10 Best Star Trek Movies (According To IMDb)
The majority of fans come to Star Trek through its complex series, but the movies of the franchise have always been a big deal, too. After all, without a continuation of Kirk's adventures, no one would've gotten that iconic "Khan!" moment.
However, unlike the series that are overall loved by the fans, debate about the movies can get a little.... heated. TheTNGfilms were straight-up action flicks, the Abrams films did a lot of retconning, and the TOS films made many unique and at times goofy choices (karate clothes and space whales, anyone?).
To take the debate out of the hands of fans, let's give the ranking power to IMDb. That's a little more objective, right? Here are the 10 best Star Trek films, ranked (according to IMDb).
10 Star Trek: Nemesis (6.4)
It's no surprise that Nemesis doesn't get very high on the list. It was a bizarre concept, making a clone of Picard to try to overthrow the Federation, only to discard him on Remus and have that clone lead a revolution there.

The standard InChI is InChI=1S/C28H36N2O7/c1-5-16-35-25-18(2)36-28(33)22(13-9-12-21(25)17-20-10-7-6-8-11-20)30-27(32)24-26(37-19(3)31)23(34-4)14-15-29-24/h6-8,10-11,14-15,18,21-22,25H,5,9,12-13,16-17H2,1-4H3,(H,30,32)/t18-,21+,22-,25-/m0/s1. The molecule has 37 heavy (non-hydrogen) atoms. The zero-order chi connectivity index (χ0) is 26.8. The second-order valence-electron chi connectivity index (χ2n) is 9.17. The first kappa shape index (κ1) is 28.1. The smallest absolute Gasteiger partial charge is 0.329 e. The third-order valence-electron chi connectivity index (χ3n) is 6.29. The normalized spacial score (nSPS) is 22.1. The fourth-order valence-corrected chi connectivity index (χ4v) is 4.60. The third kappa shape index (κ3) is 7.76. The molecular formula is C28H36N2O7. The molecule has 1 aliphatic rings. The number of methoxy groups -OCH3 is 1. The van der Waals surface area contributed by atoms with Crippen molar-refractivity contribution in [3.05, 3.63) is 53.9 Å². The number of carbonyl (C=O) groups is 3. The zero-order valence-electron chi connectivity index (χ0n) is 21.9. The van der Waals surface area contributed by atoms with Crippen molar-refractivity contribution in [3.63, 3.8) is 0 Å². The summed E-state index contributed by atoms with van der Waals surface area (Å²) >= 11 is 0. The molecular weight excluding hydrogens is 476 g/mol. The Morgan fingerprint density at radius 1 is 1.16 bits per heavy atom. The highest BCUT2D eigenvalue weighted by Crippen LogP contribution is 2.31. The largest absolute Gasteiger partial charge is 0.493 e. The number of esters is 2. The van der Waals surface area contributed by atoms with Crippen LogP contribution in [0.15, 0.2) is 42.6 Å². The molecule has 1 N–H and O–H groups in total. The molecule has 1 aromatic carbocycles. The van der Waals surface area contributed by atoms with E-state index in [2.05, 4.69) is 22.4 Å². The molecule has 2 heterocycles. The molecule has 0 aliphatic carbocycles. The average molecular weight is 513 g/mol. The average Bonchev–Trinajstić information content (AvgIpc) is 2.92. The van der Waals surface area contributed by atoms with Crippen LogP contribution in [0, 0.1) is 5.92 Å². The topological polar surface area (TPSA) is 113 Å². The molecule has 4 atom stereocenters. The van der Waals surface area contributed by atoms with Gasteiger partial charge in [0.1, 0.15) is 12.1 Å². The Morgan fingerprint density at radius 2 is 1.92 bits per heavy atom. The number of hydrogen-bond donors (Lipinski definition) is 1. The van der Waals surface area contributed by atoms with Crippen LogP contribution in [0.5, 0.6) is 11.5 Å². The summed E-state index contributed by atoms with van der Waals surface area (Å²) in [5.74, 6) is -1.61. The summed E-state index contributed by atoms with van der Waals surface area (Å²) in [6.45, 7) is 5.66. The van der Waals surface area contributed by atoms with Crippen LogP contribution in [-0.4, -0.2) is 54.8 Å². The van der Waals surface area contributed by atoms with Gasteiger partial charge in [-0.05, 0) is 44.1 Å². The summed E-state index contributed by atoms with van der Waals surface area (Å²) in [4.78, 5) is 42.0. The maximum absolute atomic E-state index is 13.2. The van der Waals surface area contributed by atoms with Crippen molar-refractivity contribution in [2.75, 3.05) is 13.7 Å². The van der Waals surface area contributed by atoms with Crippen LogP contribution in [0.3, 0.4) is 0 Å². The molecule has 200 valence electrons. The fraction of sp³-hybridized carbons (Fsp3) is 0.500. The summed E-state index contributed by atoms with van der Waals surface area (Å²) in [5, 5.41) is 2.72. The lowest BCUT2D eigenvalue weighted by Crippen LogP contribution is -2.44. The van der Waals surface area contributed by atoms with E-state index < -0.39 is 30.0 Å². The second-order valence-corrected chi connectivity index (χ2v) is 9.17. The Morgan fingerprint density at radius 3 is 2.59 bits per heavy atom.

While it did have some great moments (Picard facing off against Shinzon, Data's sacrifice), the movie wasn't the best. At least it gave fans one last shot at seeing their beloved TNG cast one last time (before Picard). And who doesn't love a Riker-Troi wedding?
9 Star Trek: Generations (6.6)
Bringing back Kirk wasn't their best idea, and neither was the weird, forgettable villain of the film. The only real draw is the gimmick and seeing Picard and Kirk interact a little.
Past that, the film doesn't have too much going for it. Especially since the gimmick rang pretty hollow by the end (crushing Kirk and leaving his corpse planet-side? Yikes).
It wasn't the worst Star Trek film, but it obviously wasn't very good, either. Trek writers could've done better with Kirk's last adventure than this.
8 Star Trek III: The Search For Spock (6.7)
After the shocking loss of Spock in The Wrath of Khan, Star Trek (and Leonard Nimoy) came back with a wild new adventure, chronicling his resurrection. It includes a weird body-regenerative machine and Vulcan mystics.
Sounds absurd? Absolutely, but that's part of Trek's charm.